Grand Expectations: the United States, 1945-1974. The Oxford History of the United States. By James T. Patterson. Narrated by Robert Fass. Audible Edition. Originally published by Oxford University Press 1996.
Restless Giant: The United States from Watergate to Bush v. Gore. The Oxford History of the United States. Originally published by Oxford University Press 2005.
I’m a baby boomer. These two books encompass the period from just before I was born to the beginning of the Bush II era at the start of the new millennium. For the most part what I learned about from these books was not unfamiliar persons and events. At least from the early fifties on I was aware of the cultural trends and the major political events happening around me. Presidential elections, fears of “the bomb” and the Cuban Missile Crisis, rock ‘n’ roll, the Civil Rights Movement, the Great Society, Vietnam, hippies, Earth Day, Watergate, and more were the stuff of my growing up. My adult life was shaped by the environmental movement, and I experienced the hopes and disappointments of the Carter, Reagan, Bush I, and Clinton years. I was interviewed by Al Gore for a placement as a science fellow in his congressional office, and I saw him chairing hearings on the conduct of Reagan’s appointees to the EPA, where I has previously worked for a summer as a fellow.
Many aspects of this period are covered thoroughly and well in these two books: the postwar recovery and economic boom, the Cold War and red scare, the struggles over civil rights, the war on poverty, Vietnam, the environmental movement, Watergate and the numerous scandals that followed, mostly also called “…gate.” What I missed in these books that I felt was present in some of the earlier volumes of the Oxford history was the perspective that time gives. Events seem too fresh to me to assess their significance.
I personally feel that Nixon’s “Southern Strategy,” of courting conservative white voters in the Democrat-dominated South by subtle appeals to racial prejudice was one of the most important shifts, perhaps inevitable, given the history of the region, but still much to be regretted. Even more important, I think was Ronald Reagan’s ability to hold the loyalty of conservative whites, while simultaneously attacking the tax structure, labor rights and Federal programs that promoted and protected their economic well being. A mixture of anti-communism, dog whistle racism, anti-tax, anti-welfare talk, and feel good rhetoric about American exceptionalism counted for more than economic realities.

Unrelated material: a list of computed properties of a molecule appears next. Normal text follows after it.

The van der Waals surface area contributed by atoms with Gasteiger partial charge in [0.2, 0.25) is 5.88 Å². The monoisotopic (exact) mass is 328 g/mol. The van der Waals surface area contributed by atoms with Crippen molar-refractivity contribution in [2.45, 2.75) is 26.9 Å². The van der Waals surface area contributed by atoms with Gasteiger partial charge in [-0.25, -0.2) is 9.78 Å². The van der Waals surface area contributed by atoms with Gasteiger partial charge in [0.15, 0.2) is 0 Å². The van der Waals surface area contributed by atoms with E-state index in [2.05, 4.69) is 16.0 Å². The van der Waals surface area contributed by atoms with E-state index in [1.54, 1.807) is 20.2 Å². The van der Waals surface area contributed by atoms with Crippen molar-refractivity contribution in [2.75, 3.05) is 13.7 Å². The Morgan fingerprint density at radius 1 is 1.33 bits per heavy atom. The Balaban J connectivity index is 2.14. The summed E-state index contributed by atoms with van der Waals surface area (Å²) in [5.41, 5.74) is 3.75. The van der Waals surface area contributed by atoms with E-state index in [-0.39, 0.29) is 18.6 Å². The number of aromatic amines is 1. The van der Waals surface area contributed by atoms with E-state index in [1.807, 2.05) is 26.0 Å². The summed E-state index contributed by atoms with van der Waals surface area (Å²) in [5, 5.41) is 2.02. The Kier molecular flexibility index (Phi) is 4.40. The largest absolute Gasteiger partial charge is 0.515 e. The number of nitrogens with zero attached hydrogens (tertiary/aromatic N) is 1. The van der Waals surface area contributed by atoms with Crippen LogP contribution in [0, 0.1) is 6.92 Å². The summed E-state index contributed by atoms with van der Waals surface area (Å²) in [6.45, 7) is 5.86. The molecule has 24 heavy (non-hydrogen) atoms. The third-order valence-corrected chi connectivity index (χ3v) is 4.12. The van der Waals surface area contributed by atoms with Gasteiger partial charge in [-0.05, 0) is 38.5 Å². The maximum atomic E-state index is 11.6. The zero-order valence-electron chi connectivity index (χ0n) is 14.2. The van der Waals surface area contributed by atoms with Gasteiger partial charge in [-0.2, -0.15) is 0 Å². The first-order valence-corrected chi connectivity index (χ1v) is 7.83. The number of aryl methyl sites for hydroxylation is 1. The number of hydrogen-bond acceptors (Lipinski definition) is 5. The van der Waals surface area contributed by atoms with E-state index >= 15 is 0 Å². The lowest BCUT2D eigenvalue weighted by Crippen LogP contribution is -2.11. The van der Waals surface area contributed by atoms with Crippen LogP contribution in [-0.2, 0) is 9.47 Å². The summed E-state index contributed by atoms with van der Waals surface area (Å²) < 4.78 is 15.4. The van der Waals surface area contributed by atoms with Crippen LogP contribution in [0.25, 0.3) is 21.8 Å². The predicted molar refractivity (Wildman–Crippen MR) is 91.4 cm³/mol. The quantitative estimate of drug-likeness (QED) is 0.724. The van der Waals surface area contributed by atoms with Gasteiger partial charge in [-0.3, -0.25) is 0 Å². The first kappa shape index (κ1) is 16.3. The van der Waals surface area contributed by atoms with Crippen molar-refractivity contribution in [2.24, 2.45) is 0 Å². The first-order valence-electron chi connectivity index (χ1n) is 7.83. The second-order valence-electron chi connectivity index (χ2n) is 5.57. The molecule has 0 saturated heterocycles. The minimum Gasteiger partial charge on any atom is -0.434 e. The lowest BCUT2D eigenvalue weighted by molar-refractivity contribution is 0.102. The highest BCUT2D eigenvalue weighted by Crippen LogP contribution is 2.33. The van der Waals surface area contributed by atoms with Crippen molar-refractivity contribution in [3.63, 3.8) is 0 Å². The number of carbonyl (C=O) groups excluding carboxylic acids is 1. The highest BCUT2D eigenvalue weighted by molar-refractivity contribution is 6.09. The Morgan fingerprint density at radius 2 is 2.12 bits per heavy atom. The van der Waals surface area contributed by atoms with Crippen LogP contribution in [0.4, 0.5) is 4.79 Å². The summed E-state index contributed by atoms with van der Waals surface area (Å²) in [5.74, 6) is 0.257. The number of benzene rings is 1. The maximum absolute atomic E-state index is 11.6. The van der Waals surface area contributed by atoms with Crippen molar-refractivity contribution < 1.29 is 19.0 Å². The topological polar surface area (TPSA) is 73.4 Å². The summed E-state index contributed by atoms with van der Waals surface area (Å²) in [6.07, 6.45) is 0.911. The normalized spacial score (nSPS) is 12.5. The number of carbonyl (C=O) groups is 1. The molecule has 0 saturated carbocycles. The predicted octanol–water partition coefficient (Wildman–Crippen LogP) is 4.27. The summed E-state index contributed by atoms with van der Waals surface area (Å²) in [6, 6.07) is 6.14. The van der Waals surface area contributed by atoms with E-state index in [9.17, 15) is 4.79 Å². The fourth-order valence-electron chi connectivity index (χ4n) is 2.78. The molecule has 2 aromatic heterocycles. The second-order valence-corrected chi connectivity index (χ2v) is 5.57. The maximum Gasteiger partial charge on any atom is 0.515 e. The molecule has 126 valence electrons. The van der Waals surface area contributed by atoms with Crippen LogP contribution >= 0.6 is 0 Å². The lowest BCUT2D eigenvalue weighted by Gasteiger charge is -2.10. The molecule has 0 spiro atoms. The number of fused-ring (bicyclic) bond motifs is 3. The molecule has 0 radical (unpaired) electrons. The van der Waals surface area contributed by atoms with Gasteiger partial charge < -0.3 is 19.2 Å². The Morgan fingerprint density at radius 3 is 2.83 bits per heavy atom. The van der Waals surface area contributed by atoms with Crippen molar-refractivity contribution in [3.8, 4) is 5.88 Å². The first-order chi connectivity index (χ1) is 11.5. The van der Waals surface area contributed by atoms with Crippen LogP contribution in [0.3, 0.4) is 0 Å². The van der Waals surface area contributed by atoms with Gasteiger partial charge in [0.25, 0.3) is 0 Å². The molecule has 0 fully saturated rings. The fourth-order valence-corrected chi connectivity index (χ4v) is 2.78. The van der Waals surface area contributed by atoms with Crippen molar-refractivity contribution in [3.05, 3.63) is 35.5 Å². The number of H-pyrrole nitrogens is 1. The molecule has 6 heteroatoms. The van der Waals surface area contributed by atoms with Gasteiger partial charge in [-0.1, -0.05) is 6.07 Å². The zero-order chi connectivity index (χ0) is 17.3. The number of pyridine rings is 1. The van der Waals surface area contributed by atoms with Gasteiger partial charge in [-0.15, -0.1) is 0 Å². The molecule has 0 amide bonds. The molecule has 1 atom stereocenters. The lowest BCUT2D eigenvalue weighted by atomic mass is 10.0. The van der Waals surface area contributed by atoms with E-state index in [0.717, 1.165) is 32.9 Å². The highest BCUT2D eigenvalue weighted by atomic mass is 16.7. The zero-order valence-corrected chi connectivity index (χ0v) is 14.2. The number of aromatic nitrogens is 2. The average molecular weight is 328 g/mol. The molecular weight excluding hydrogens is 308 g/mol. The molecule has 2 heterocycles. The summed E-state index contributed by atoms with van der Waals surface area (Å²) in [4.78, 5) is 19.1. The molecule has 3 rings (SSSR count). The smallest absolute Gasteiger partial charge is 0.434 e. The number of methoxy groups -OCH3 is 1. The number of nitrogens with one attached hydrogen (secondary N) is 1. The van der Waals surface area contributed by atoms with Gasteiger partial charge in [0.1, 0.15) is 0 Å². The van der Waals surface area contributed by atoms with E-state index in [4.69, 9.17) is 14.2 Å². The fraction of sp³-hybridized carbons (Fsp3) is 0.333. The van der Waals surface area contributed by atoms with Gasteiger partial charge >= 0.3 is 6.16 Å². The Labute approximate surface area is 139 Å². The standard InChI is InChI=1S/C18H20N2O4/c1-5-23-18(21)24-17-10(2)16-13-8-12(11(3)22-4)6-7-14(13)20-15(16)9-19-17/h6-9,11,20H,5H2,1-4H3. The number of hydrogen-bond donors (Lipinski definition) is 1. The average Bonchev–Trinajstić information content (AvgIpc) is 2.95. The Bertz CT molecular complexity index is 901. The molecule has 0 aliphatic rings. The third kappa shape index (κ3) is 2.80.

I know the Democratic Party failed again and again to protect many working Americans’ economic gains, especially under Clinton, who paid lip service to labor and the environment, but who never seemed to get around to doing anything concrete. All along the way, the changes being wrought in Federal programs and an increasingly pro-business Judiciary insured that inequality would rise rapidly after its near miraculous decline in the postwar years (see my post on Thomas Piketty’s Capital in the Twenty-First Century). Coming generations were not going to enjoy the continuing economic growth that had lifted so many people into the middle class and led to those “grand expectations,” from 1945 until the 1970s. Those hard realities fueled the growing, unfocused anger and fear that gives the final volume its title.
Fear, anger and the aging of the Baby Boom generation helped conservative candidates. There has been a sharp turn to the right in Congress, and Republicans have gained control in many state capitals. These gains have been cemented in place by increasingly sophisticated gerrymandering of state and federal election districts and systematic voter suppression, and coupled with the inherently unrepresentative character of the Senate and the Electoral College, have allowed absolute minorities of the electorate to control government at many levels since the 1980s.
I doubt whether the sequel to these volumes will be published in my lifetime, although it will have been another thirty-five years in 2035. Patterson does say a good bit at the end about the threat of terrorism directed at the United States. Still, very few people in January 2001 foresaw the impact of 9-11 or the global conflicts that it led us into. Nobody then, I think, foresaw the great recession of 2008, the rise of Donald Trump and the extremist right and our failure to deal with the clear danger of climate change. Nobody expected we’d be devastated by a pandemic in 2020. The hope that blossomed when the United States elected its first black President proved evanescent. When the next installment of the Oxford History of the United States comes out, if I’m here to read it, I’m not sure I’ll be able to bear it.